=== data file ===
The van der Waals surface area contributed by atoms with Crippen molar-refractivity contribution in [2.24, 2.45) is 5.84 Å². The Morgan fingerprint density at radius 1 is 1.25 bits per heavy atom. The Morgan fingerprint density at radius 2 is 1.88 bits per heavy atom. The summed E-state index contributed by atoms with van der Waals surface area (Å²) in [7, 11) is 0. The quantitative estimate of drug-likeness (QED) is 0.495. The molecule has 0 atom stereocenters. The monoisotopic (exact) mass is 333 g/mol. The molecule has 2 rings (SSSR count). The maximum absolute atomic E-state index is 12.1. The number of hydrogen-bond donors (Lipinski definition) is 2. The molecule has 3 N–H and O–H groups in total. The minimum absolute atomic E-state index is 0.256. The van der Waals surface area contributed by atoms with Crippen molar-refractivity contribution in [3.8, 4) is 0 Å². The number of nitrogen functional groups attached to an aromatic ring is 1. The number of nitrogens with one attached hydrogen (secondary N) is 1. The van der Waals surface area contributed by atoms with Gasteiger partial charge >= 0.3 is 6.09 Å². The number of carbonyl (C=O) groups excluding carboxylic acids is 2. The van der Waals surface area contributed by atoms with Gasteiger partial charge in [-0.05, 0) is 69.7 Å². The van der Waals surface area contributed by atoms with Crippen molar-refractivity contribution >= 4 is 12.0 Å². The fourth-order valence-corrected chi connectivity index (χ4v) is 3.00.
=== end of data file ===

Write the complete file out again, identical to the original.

The van der Waals surface area contributed by atoms with Crippen molar-refractivity contribution in [2.24, 2.45) is 5.84 Å². The Morgan fingerprint density at radius 1 is 1.25 bits per heavy atom. The Morgan fingerprint density at radius 2 is 1.88 bits per heavy atom. The summed E-state index contributed by atoms with van der Waals surface area (Å²) in [7, 11) is 0. The quantitative estimate of drug-likeness (QED) is 0.495. The molecule has 0 atom stereocenters. The monoisotopic (exact) mass is 333 g/mol. The molecule has 2 rings (SSSR count). The maximum absolute atomic E-state index is 12.1. The number of hydrogen-bond donors (Lipinski definition) is 2. The molecule has 3 N–H and O–H groups in total. The minimum absolute atomic E-state index is 0.256. The van der Waals surface area contributed by atoms with Crippen molar-refractivity contribution in [3.8, 4) is 0 Å². The number of nitrogen functional groups attached to an aromatic ring is 1. The number of nitrogens with one attached hydrogen (secondary N) is 1. The van der Waals surface area contributed by atoms with Gasteiger partial charge >= 0.3 is 6.09 Å². The number of carbonyl (C=O) groups excluding carboxylic acids is 2. The van der Waals surface area contributed by atoms with Gasteiger partial charge in [-0.05, 0) is 69.7 Å². The van der Waals surface area contributed by atoms with Crippen molar-refractivity contribution >= 4 is 12.0 Å². The fourth-order valence-corrected chi connectivity index (χ4v) is 3.00.